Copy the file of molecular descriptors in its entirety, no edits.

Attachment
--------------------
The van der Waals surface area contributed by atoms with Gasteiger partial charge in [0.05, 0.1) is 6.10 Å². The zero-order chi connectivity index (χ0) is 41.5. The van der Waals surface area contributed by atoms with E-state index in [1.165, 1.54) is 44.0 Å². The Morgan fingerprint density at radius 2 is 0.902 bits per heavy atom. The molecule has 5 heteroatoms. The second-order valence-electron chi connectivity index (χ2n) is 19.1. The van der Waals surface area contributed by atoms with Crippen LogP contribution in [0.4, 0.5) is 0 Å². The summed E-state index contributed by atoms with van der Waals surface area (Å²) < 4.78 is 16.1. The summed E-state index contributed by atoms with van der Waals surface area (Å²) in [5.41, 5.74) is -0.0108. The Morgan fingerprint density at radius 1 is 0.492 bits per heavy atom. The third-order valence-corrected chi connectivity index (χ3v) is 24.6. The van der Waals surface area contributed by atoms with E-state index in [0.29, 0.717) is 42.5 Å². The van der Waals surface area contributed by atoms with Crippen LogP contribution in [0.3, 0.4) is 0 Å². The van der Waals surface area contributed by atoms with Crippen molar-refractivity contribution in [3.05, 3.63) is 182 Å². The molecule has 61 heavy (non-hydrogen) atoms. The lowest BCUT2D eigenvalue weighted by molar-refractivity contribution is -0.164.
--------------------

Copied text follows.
The van der Waals surface area contributed by atoms with Gasteiger partial charge in [0.05, 0.1) is 6.10 Å². The zero-order chi connectivity index (χ0) is 41.5. The van der Waals surface area contributed by atoms with E-state index in [1.165, 1.54) is 44.0 Å². The Morgan fingerprint density at radius 2 is 0.902 bits per heavy atom. The molecule has 5 heteroatoms. The second-order valence-electron chi connectivity index (χ2n) is 19.1. The van der Waals surface area contributed by atoms with Crippen LogP contribution in [0.4, 0.5) is 0 Å². The summed E-state index contributed by atoms with van der Waals surface area (Å²) < 4.78 is 16.1. The summed E-state index contributed by atoms with van der Waals surface area (Å²) in [5.41, 5.74) is -0.0108. The Morgan fingerprint density at radius 1 is 0.492 bits per heavy atom. The third-order valence-corrected chi connectivity index (χ3v) is 24.6. The van der Waals surface area contributed by atoms with E-state index in [0.29, 0.717) is 42.5 Å². The van der Waals surface area contributed by atoms with Crippen LogP contribution in [0.3, 0.4) is 0 Å². The van der Waals surface area contributed by atoms with Crippen molar-refractivity contribution in [3.05, 3.63) is 182 Å². The molecule has 61 heavy (non-hydrogen) atoms. The lowest BCUT2D eigenvalue weighted by molar-refractivity contribution is -0.164.